Endless Quest

From 1d4chan
Oldschool.pngThis article or section is about something oldschool - and awesome.
Make sure your rose-tinted glasses are on nice and tight, and prepare for a lovely walk down nostalgia lane.

The Endless Quest series was how 1980s-era TSR got in on the Choose Your Own Adventure racket. It's also how Rose Estes made her bones, writing the first seven of these.

TSR put out four at once in June 1982, doing thirty-six of these in all - up to 1987. Then after a pause nu-TSR commissioned another fourteen 1994-6. As TSR work they start with Dungeons and Dragons of course (by then AD&D; a Water Weird spouts up in the first book); moving to Top Secret in Estes' seventh book Hero of Washington Square and then later authors plug Gamma World and others.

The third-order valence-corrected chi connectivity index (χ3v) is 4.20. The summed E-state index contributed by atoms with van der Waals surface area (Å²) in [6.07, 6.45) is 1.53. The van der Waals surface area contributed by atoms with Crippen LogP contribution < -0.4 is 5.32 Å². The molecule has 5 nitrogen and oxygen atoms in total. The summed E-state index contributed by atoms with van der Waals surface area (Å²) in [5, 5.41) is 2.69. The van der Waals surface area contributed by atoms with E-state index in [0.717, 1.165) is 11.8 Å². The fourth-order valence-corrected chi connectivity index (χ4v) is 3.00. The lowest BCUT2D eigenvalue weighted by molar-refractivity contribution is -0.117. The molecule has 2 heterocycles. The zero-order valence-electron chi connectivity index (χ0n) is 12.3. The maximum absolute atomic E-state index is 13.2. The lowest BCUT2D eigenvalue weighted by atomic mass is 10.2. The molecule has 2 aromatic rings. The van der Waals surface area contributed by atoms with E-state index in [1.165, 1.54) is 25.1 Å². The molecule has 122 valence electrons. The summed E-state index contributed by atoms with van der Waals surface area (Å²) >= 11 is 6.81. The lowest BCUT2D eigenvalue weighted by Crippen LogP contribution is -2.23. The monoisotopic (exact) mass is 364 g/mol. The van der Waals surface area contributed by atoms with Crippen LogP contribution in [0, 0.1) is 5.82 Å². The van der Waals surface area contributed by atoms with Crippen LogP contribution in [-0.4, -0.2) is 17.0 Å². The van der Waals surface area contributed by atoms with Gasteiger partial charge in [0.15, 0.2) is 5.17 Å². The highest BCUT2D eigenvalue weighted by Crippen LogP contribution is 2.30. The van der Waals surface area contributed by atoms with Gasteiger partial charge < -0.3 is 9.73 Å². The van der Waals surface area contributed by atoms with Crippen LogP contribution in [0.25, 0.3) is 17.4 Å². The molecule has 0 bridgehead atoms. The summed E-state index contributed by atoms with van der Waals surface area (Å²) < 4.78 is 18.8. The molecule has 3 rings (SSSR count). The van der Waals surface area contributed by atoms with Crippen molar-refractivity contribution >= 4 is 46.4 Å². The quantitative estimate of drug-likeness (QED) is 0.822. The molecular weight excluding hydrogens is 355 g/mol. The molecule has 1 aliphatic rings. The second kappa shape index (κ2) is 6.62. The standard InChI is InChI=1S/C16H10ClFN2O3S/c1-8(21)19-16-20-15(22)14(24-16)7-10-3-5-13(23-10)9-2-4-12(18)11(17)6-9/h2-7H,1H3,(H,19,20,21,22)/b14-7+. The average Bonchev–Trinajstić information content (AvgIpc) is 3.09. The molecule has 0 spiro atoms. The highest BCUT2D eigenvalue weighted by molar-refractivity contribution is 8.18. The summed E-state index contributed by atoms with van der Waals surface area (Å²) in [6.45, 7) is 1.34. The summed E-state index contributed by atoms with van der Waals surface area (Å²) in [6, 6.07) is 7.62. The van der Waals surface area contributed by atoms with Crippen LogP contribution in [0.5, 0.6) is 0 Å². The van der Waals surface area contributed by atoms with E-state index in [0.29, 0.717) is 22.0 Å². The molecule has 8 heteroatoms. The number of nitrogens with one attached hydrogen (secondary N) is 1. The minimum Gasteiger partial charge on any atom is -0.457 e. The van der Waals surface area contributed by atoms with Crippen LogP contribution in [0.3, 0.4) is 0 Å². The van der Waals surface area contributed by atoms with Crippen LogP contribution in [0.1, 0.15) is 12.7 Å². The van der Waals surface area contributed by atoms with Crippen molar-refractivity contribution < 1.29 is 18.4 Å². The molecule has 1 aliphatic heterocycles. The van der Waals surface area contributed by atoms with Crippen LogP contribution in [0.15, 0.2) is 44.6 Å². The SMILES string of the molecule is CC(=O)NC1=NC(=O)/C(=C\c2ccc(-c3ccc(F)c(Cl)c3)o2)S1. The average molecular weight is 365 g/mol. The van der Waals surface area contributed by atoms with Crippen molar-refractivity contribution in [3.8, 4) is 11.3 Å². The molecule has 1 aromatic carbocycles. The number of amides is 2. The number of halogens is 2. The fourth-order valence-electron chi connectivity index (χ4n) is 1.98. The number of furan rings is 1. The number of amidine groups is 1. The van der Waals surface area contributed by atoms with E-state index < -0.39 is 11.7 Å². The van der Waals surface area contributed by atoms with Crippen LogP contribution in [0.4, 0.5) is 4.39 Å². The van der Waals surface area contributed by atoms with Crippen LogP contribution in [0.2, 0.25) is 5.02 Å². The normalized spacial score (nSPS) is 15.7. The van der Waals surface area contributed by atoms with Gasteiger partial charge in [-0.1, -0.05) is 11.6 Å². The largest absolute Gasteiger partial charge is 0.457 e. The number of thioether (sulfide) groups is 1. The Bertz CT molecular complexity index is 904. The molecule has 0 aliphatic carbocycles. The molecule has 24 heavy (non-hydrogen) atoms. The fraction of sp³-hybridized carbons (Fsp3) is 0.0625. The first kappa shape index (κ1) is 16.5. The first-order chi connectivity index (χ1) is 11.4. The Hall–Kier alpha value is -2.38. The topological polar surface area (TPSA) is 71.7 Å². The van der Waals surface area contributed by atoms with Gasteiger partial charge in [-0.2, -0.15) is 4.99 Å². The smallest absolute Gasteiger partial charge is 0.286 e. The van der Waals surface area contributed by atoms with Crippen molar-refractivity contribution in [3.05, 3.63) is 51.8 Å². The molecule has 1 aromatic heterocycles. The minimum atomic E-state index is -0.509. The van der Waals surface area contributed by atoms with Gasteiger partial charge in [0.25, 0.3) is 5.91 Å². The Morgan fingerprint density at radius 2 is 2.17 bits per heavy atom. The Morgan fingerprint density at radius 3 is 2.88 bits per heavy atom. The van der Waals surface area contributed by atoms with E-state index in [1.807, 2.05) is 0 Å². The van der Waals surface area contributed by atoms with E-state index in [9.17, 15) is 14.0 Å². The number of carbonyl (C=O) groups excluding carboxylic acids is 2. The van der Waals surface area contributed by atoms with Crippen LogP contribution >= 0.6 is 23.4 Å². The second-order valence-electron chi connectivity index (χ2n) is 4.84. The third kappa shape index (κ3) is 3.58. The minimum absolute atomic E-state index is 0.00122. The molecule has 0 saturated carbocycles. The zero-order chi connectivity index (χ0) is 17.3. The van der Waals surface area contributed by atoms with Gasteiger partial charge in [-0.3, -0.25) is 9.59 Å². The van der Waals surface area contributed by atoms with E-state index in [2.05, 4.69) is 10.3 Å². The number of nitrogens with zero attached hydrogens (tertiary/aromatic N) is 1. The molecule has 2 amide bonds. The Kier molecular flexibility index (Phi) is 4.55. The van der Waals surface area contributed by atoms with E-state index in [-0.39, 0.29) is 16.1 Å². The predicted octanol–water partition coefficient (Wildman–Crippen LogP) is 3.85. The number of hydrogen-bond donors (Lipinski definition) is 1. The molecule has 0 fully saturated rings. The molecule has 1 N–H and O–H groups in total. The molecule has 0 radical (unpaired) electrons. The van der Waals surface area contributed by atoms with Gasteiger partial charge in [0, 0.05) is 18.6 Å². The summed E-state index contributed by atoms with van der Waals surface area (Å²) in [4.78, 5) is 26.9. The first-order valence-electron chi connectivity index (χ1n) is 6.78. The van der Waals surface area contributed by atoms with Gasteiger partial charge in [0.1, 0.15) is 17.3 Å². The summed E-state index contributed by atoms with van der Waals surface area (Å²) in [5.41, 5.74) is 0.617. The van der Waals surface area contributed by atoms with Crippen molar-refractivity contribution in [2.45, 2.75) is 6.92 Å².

The EQ books were longer than CYOA books, and a little more complex and - to be honest - dark. The villain in the first book Dungeon of Dread threatens to turn you into a snail to be crushed under foot, and the lizardman in the fifth book Revolt of the Dwarves opens up his massive maw to bite your head off if you Do It Wrong.

As D&D for nine-year-olds (back then, real D&D was for ages ten on up), the series did well at single-player somewhat-roleplaying, at least inasmuch as their choices make the difference. Estes lays out the stakes up front in Dungeon when she presents the adventurer with a series of monsters, inverse Russian Doll style. Can you fight a goblin? No sweat! An orc? With difficulty... how about a minotaur?

Gary Gygax got in on this genre, for a (slightly) more mature audience, with his Sagard the Barbarian tetralogy coauthored with Flint Dille.

The EQ books built up quite a bit of goodwill for Estes herself as an author, at least among the youngest players; which, er, let's just say wasn't expended wisely when Dille's sister passed Gygax' Greyhawk novel line over to her.